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Amornesia

artr

Created by: artr

Pronunciation: ämoŏrnēzhə

Sentence: Wendy was no good in the morning. Until she had had at least 2 cups of coffee, she was lucky if she could remember her own name. To work her way around her amornesia she took on the habit of calling anybody who ended up in her bedroom sweetheart. Unless she woke up in Starbucks, this is the way it was destined to stay.

Etymology: amore (love - Italian) + amnesia (a partial or total loss of memory)

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COMMENTS:

metrohumanx Absolutely caffeine-dish! - metrohumanx, 2008-12-29: 19:14:00

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Blancognize

Created by: doseydotes

Pronunciation: ˈblaŋk-og-nīz

Sentence: Biff squinted his eyes at the man, wondering who the gorgeous hunk could be. "YOU DOLT! How can you blancognize your own IDENTICAL TWIN BROTHER?!" the beautiful stranger bellowed.

Etymology: Blanc, from the Latin root blanco, or blonde, meaning, idiot; Cog, from Lego, an oblique reference to the spinning of the world and each of us being but a tiny anonymous piece of the whole; and lastly, Nize, from Nordic, meaning the pleasure of ignorance.

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COMMENTS:

hilareous etymology; you made that up, didn't you? - stache, 2008-03-04: 16:16:00

Your sentence left me laughing, but your etymology has me roaring with laughter! Great word associations ... heck ... great mind associations! - silveryaspen, 2008-03-04: 17:03:00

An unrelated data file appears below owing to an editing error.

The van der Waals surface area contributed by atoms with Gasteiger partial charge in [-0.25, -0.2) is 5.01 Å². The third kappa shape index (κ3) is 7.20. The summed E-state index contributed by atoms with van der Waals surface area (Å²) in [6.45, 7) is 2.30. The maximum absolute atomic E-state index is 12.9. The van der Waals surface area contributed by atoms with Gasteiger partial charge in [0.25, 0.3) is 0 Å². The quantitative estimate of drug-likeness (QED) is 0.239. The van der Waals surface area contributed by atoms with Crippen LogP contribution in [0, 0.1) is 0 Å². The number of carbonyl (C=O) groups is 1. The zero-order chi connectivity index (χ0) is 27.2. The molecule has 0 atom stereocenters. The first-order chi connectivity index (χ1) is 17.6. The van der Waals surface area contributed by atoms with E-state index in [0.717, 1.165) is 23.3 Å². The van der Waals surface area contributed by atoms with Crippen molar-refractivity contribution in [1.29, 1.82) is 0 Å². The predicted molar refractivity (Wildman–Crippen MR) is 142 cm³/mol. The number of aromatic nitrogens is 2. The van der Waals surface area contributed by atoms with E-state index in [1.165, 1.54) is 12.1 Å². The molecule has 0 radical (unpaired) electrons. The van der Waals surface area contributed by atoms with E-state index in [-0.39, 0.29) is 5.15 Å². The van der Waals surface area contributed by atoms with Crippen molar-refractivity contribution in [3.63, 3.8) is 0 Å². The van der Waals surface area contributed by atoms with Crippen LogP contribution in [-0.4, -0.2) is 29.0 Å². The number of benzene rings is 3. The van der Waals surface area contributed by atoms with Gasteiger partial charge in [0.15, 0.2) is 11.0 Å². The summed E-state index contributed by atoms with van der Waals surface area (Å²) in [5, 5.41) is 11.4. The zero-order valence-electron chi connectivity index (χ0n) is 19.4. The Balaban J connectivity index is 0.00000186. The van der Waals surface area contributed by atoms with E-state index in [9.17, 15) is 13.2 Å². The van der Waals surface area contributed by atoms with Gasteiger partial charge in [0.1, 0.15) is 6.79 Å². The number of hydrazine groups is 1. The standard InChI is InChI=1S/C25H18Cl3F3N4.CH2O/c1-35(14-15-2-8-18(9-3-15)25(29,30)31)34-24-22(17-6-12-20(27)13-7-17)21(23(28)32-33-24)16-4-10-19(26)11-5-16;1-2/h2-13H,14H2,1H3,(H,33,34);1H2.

Since you liked my goofy humor,you might wanta check out my blog: www.cindysslouch.blogspot.com - doseydotes, 2008-03-04: 17:16:00

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Moniklog

Created by: twocent

Pronunciation: mahn-e&-klog

Sentence: Despite their evening together only ten days prior, when he entered the room his smile sparked only moniklog.

Etymology: moniker: a proper name or nickname clog: stoppage or obstruction

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COMMENTS:

metrohumanx Great combination. Hahaha. - metrohumanx, 2008-12-31: 01:14:00

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Onomamnesia

Created by: XMbIPb

Pronunciation: /o-no-ma-mne-zhi-a/

Sentence: Woke up one morning and said: “Good morning, Sue” to the woman still sleeping next to me. Given the fact that my wife’s name is not Sue, it didn’t sit well with her. Claiming ONOMAMNESIA didn’t work. Does anyone have any suggestions on how to get out of that one? I mean other than to find a good divorce attorney?

Etymology: ONOMA (fr. Greek) – name; AMNESIA (fr. Greek) – forgetfulness